John Marston

The Second Part of

circa 1599–1600

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Alberto is a gentleman of the Venetian court. He first appears on stage with Antonio and a group of gentlemen. He teases Matzagente for having a red face. Antonio rebukes Alberto for trying to calm the young man after hearing his father had died and his fiancée was an accused adulteress. Alberto is further surprised when Pandulfo stoically laughs at the site of his dead son. Alberto and Lucio are brushed off by Antonio when they try to console the young gentleman over the death of his father and the alleged infidelity of Mellida. Alberto appears later trying to convince Antonio to abandon his insanity act. He is again rebuked. Antonio turns to Alberto to spread the rumor that he has died. Alberto warns Piero that the scourging Nemesis is coming to torment the Duke for his crimes. He plots with Antonio and Pandulpho to kill Piero. In a dumb show, Alberto and Maria pull knives on Piero while Galeatzo informs senators of Piero's crimes. He dresses in the costume of a masque to gain access to a drunken Piero and kill him.


Andrugio, Antonio's father and Maria's husband, was fatally poisoned by Piero and Strotzo before the beginning of the play. It is reported to the public that Andrugio died of overexertion in celebration of Antonio's then immanent wedding to Mellida. Andrugio is a very active ghost; he appears on stage quite often. The audience first hears of Andrugio's spirited visitations from Antonio, who reports that his father visited him in a dream. While Antonio prays at the foot of Andrugio's hearse, the father's ghost appears to inform Antonio that Mellida is innocent of infidelity, Piero is guilty of Andrugio's murder and Maria is set to marry Piero. The ghost also tells Antonio that he is in danger from Piero. The ghost demands vengeance against Piero. The ghost appears again after Antonio threatens Maria. The ghost appears to Maria and chastises her for her engagement to Piero. The ghost instructs Maria to help Antonio plan Piero's downfall. When Antonio arrives to kill Maria, the ghost tells Antonio to forgive her and concentrate instead on eliminating Piero. The ghost watches with approval during a dumb show where Maria and Alberto hold Piero at bay with knives while Galeatzo informs a number of senators of Piero's many crimes. The ghost then introduces the final act by reporting that the Venetian court has condemned Piero. The ghost attends the final masque in order to see Piero killed. He leaves the stage once Piero is dead. Antonio pledges to lead a virgin life in honor of Mellida.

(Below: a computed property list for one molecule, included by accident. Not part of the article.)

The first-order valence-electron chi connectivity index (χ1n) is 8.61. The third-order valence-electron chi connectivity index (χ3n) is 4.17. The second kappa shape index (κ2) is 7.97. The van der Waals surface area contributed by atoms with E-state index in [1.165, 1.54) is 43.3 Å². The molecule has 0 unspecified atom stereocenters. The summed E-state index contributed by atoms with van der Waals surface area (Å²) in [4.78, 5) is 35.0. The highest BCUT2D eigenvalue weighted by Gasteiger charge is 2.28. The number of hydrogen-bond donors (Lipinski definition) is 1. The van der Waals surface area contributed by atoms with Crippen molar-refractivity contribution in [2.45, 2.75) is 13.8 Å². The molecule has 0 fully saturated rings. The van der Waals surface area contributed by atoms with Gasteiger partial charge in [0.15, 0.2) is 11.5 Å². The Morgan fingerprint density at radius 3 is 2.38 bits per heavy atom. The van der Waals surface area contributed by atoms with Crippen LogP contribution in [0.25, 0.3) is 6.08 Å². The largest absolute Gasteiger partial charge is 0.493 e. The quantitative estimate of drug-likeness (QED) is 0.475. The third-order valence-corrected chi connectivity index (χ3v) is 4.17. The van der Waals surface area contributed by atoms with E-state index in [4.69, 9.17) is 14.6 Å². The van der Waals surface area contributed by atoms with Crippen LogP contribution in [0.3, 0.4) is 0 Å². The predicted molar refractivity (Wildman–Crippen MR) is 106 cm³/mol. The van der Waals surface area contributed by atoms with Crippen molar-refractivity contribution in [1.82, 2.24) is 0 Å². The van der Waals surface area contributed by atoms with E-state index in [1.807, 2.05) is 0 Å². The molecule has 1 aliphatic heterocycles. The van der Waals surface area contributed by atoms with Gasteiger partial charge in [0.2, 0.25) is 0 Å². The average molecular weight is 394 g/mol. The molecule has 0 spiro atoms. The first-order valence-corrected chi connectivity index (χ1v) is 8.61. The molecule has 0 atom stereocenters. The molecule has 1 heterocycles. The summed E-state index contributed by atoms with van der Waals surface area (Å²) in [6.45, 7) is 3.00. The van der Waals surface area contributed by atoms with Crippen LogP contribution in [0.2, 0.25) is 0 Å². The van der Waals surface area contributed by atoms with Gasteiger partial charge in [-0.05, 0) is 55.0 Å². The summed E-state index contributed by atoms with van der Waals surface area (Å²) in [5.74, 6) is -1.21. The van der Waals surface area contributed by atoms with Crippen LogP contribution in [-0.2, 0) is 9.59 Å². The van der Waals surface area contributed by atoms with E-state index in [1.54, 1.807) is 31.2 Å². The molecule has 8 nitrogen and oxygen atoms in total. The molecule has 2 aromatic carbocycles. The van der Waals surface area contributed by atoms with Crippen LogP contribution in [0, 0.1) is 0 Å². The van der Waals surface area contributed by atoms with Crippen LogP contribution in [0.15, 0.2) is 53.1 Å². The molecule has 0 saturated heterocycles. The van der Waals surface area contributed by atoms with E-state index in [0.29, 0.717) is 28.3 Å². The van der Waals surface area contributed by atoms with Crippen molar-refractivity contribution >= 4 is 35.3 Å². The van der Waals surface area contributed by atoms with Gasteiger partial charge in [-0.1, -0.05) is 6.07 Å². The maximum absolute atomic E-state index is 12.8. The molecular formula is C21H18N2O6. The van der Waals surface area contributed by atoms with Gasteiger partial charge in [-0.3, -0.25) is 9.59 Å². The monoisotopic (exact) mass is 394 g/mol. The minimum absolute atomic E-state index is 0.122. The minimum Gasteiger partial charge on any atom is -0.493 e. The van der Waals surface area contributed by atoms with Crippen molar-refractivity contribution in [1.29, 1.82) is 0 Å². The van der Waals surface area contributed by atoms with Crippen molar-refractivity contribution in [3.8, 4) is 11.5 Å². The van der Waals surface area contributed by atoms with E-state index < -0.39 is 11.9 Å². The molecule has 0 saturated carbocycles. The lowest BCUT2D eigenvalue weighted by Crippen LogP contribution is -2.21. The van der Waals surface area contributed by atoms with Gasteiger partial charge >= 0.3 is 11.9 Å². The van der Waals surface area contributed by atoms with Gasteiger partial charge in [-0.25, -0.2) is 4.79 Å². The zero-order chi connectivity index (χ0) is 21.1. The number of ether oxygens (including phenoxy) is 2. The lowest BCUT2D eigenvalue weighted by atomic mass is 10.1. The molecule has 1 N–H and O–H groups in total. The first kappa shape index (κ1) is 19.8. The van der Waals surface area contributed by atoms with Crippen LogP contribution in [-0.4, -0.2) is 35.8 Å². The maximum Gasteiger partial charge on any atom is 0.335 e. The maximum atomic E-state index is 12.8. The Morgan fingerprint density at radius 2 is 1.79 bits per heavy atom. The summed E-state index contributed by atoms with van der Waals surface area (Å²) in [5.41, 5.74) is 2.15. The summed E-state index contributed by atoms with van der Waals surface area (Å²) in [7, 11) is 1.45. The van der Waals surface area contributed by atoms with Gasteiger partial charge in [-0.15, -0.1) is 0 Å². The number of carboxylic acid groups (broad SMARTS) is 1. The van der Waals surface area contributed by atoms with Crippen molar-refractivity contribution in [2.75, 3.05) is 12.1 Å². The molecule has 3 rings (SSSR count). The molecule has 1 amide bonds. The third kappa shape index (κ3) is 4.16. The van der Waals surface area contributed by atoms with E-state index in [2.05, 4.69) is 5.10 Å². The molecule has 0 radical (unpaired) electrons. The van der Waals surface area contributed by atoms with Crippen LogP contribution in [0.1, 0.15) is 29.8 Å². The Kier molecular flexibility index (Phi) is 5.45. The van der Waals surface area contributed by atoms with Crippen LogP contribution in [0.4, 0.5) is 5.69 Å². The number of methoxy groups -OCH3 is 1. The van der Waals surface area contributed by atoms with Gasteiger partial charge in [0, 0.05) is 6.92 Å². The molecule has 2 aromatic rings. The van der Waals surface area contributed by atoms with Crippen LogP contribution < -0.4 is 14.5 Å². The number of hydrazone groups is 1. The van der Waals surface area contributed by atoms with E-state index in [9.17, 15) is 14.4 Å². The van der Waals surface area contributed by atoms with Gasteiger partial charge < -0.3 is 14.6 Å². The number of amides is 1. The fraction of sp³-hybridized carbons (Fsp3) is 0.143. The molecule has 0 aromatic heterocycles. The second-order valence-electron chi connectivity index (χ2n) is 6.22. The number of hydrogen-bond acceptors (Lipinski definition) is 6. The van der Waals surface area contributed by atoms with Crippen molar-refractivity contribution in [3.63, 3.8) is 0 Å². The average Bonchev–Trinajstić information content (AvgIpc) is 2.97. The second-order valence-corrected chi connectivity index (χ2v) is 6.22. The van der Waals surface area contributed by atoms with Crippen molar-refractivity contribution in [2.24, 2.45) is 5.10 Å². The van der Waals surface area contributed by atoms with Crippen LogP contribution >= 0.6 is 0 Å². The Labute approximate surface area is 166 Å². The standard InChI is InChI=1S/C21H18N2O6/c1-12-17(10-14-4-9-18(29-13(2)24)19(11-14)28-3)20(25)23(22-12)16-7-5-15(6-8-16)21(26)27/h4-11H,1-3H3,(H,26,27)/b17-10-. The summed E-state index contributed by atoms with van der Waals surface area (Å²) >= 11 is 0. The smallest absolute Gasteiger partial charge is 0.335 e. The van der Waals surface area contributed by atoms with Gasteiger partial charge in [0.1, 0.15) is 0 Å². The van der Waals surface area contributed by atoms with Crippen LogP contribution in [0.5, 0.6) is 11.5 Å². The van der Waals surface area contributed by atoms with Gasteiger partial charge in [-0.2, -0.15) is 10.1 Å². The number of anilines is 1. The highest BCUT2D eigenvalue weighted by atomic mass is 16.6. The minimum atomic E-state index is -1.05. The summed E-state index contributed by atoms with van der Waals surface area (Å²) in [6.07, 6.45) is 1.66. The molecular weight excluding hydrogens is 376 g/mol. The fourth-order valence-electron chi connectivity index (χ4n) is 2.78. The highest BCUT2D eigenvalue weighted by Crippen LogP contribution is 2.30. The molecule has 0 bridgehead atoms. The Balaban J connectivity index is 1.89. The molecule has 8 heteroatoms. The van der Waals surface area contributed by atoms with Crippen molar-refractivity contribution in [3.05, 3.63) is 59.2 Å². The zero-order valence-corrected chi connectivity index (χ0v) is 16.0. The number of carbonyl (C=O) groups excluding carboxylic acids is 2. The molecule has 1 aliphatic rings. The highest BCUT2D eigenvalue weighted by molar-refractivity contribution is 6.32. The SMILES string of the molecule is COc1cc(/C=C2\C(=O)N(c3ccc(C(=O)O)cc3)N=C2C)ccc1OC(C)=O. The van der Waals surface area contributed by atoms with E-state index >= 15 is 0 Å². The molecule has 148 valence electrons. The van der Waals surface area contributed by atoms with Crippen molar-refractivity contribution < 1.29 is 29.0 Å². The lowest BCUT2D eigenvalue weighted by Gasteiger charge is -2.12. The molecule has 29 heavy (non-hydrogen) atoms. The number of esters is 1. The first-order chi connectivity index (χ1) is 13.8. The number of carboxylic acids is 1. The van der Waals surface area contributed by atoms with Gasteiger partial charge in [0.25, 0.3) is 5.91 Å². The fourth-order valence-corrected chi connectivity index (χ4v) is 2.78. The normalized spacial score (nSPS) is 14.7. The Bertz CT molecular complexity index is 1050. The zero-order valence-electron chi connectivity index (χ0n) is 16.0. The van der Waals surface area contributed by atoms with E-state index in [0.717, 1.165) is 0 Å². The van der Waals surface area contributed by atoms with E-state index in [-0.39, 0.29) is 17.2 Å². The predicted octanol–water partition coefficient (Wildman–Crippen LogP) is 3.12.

Antonio is son to Maria and the late Andrugio. He is betrothed to Mellida. At the beginning of the play, Antonio tells a group of his friends about a bad dream he has recently endured. He dreamt that two ghosts, one being the spirit of his father, came to him and called for revenge. This dream alarms Antonio, since he does not know yet of his father's passing. Antonio tells the gentleman that when he rose from the bed he saw the sky set on fire and a comet stream across his field of vision. Antonio reports that he sunk to his knees and suffered a nosebleed. Antonio's wedding day gets off to a bad start when the young man finds Pandulpho's dead son hanging from Mellida's bedchamber window. Piero soon after informs Antonio that his intended bride is an indicted whore. Antonio does not believe the charge against his beloved. To his credit, unlike in the majority of Renaissance plays, Antonio never wavers in his belief of Mellida's innocence. Just to make a bad matter worse, Antonio hears soon after from Strotzo that Antonio's father has died of overexertion. In a fury, Antonio rebukes Alberto for trying to comfort him. Unlike Pandulpho, Antonio takes no stock in Seneca's stoicism. While reading the Roman philosopher, Antonio shouts back at the book that the author never felt Antonio's pain. Antonio speaks briefly with Mellida the day before her trial. She assures him that she will die. He kisses her hand and they part. Soon after Antonio is angered to a murderous pitch upon detecting that Maria might grant Perio's suit for marriage, Antonio feigns madness to secure him enough time to plot his next move. Antonio goes to pray at his father's hearse and apologizes for being a weak son. The ghost of his father interrupts the prayer and assures Antonio, who really didn't need reassurance, that Mellida is innocent. The ghost also tells Antonio that he, Andrugio, was poisoned by Piero. He further reveals that Maria has agreed to marry Piero and Piero has decided to kill Antonio. Antonio is instructed by the ghost to seek vengeance upon Perio's head. Feigning madness again, Antonio informs Maria that he is going to seek vengeance for his father. He also suggests that he plans to kill her, Piero, Julio and Strotzo. The ghost then visits Antonio again, accompanied by the ghost of young Feliche, to goad Antonio to revenge. Antonio agrees and promises to "suck red vengeance out of Piero's wounds." He spots Piero and young Julio in a church at night, but decides to wait before he kills Piero in order to maximize his agony. When he is left alone with the boy, Antonio stabs Julio, explaining that he loves the boy but hates the boy's father. After he kills the boy, Antonio sprinkles Julio's blood over Andrugio's hearse as a sacrifice. Antonio goes to kill Maria, but is stopped by the ghost of his father. The ghost tells Antonio to forgive ignorance. Antonio feigns madness again and waits for the chance to kill Piero. His method of acting mad is to play with a walnut shell while making soap bubbles and wearing a funny cap. Just before Mellida's trial, Antonio spreads the rumor that he has drowned. He dresses in the costume of a fool and goes to the trial. While waiting for Mellida to appear, Antonio taunts Balurdo with bubbles. When Mellida falls fatally ill upon the news that he is dead, Antonio goes to her bedside as she passes peacefully away. Soon after, he plots with Pandulpho and Alberto to kill Piero. He dresses in the costume of a masque to gain access to a drunken Piero and kill him. To add torment to injury, Antonio presents a dying Piero with the cooked corpse of his son Julio.